Patrick, you have to keep in mind that despite a market driven economy, copyright holders still have to right to control how their copyrighted works are to be distributed, including limiting their availability, and to control who will distribute them. The networks have these freedoms.

    Your own freedom hasn't been limited. You have never had the right to subscribe to a channel that the cable or satco didn't have the right to retransmit to you. But you do have the right to receive any signal you can get direct over the air with a rooftop antenna. If your antenna can pick up a distant signal, then you can watch it as much as you want. That is your freedom.
     
  14. John S

    John S Producer

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    Keep in mind too, that the standard, I mean most prevelent broadcast power for DTV will be like 1 Million watts!!!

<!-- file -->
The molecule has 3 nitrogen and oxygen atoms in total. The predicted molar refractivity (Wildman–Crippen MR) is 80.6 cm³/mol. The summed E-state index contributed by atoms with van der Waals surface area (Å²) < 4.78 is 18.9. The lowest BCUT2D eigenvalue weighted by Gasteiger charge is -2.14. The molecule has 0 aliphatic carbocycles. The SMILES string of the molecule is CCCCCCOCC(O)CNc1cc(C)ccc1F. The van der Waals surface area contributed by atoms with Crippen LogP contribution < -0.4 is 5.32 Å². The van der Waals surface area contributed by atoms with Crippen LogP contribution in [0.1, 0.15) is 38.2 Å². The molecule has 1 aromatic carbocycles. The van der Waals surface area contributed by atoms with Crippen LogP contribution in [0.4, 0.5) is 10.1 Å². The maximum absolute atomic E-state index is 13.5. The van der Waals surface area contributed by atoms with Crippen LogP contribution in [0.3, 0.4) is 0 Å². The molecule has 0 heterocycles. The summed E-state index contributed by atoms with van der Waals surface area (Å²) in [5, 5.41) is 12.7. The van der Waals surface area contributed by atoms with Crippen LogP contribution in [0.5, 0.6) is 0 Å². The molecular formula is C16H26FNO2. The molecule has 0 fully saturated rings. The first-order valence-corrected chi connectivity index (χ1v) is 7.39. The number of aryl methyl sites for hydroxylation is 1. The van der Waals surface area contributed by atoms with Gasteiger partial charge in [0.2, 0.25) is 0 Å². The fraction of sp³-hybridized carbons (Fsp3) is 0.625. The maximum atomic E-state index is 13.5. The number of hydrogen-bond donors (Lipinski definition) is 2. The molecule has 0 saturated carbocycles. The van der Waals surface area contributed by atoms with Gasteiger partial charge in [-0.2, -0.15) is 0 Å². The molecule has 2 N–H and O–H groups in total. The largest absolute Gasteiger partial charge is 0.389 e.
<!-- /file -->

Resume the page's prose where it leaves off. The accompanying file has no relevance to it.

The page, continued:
And if they have isolated areas of no coverage with that, can apply for the blessing of out putting 1.5 million watts....


    Interference may very well become the most heated issue with it all over the long run, given those types of outputs.

    Line of sight gets you about 10miles from the current crop of 250k transmitters. If you don't have line of sight, the 2 miles or so is probably correct.
     
  15. Wayne Bundrick

    Wayne Bundrick Cinematographer

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    I get good reception 10 miles away from a VHF DTV operating at 7 kilowatts and a UHF DTV operating at 18 kilowatts, both using an indoor set top antenna. But I can't receive the 3.3 kilowatt UHF DTV at all. That's not a problem because it's only a 480i simulcast of the analog signal, and it's at 6 megabits, the other 13 megabits are totally idle.
     
  16. John S

    John S Producer